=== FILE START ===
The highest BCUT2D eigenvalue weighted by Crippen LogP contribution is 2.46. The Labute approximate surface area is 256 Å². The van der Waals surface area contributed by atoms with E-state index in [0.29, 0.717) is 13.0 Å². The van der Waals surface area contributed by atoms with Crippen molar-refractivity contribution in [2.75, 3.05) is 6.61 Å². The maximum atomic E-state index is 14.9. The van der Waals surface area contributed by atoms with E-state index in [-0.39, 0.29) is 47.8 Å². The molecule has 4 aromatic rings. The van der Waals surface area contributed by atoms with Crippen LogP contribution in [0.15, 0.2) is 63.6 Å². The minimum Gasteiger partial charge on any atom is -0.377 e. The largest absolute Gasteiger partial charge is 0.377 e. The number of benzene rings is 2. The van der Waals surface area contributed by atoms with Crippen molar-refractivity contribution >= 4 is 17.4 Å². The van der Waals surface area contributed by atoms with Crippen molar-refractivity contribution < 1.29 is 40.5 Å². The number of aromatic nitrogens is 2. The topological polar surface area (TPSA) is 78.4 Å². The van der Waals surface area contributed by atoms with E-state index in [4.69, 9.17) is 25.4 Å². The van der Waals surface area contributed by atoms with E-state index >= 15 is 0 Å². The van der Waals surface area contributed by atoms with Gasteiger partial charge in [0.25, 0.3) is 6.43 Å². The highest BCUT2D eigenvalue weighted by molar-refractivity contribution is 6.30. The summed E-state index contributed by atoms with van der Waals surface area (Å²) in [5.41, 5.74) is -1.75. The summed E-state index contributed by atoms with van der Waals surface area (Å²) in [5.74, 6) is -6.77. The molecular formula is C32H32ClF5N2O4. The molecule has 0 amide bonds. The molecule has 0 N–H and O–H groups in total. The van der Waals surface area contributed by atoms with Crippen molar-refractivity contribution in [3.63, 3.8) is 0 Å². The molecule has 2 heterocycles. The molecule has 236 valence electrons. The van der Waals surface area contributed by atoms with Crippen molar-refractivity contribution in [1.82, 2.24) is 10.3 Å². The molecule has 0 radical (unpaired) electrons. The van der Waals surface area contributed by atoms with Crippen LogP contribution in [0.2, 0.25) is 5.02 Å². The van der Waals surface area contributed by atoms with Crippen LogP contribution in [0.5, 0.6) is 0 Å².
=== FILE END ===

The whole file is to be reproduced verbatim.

The highest BCUT2D eigenvalue weighted by Crippen LogP contribution is 2.46. The Labute approximate surface area is 256 Å². The van der Waals surface area contributed by atoms with E-state index in [0.29, 0.717) is 13.0 Å². The van der Waals surface area contributed by atoms with Crippen molar-refractivity contribution in [2.75, 3.05) is 6.61 Å². The maximum atomic E-state index is 14.9. The van der Waals surface area contributed by atoms with E-state index in [-0.39, 0.29) is 47.8 Å². The molecule has 4 aromatic rings. The van der Waals surface area contributed by atoms with Crippen LogP contribution in [0.15, 0.2) is 63.6 Å². The minimum Gasteiger partial charge on any atom is -0.377 e. The largest absolute Gasteiger partial charge is 0.377 e. The number of benzene rings is 2. The van der Waals surface area contributed by atoms with Crippen molar-refractivity contribution >= 4 is 17.4 Å². The van der Waals surface area contributed by atoms with Crippen molar-refractivity contribution < 1.29 is 40.5 Å². The number of aromatic nitrogens is 2. The topological polar surface area (TPSA) is 78.4 Å². The van der Waals surface area contributed by atoms with E-state index in [4.69, 9.17) is 25.4 Å². The van der Waals surface area contributed by atoms with E-state index >= 15 is 0 Å². The van der Waals surface area contributed by atoms with Gasteiger partial charge in [0.25, 0.3) is 6.43 Å². The highest BCUT2D eigenvalue weighted by molar-refractivity contribution is 6.30. The summed E-state index contributed by atoms with van der Waals surface area (Å²) in [5.41, 5.74) is -1.75. The summed E-state index contributed by atoms with van der Waals surface area (Å²) in [5.74, 6) is -6.77. The molecular formula is C32H32ClF5N2O4. The molecule has 0 amide bonds. The molecule has 0 N–H and O–H groups in total. The van der Waals surface area contributed by atoms with Crippen molar-refractivity contribution in [3.63, 3.8) is 0 Å². The molecule has 2 heterocycles. The molecule has 236 valence electrons. The van der Waals surface area contributed by atoms with Crippen molar-refractivity contribution in [1.82, 2.24) is 10.3 Å². The molecule has 0 radical (unpaired) electrons. The van der Waals surface area contributed by atoms with Crippen LogP contribution in [0.2, 0.25) is 5.02 Å². The van der Waals surface area contributed by atoms with Crippen LogP contribution in [0.5, 0.6) is 0 Å².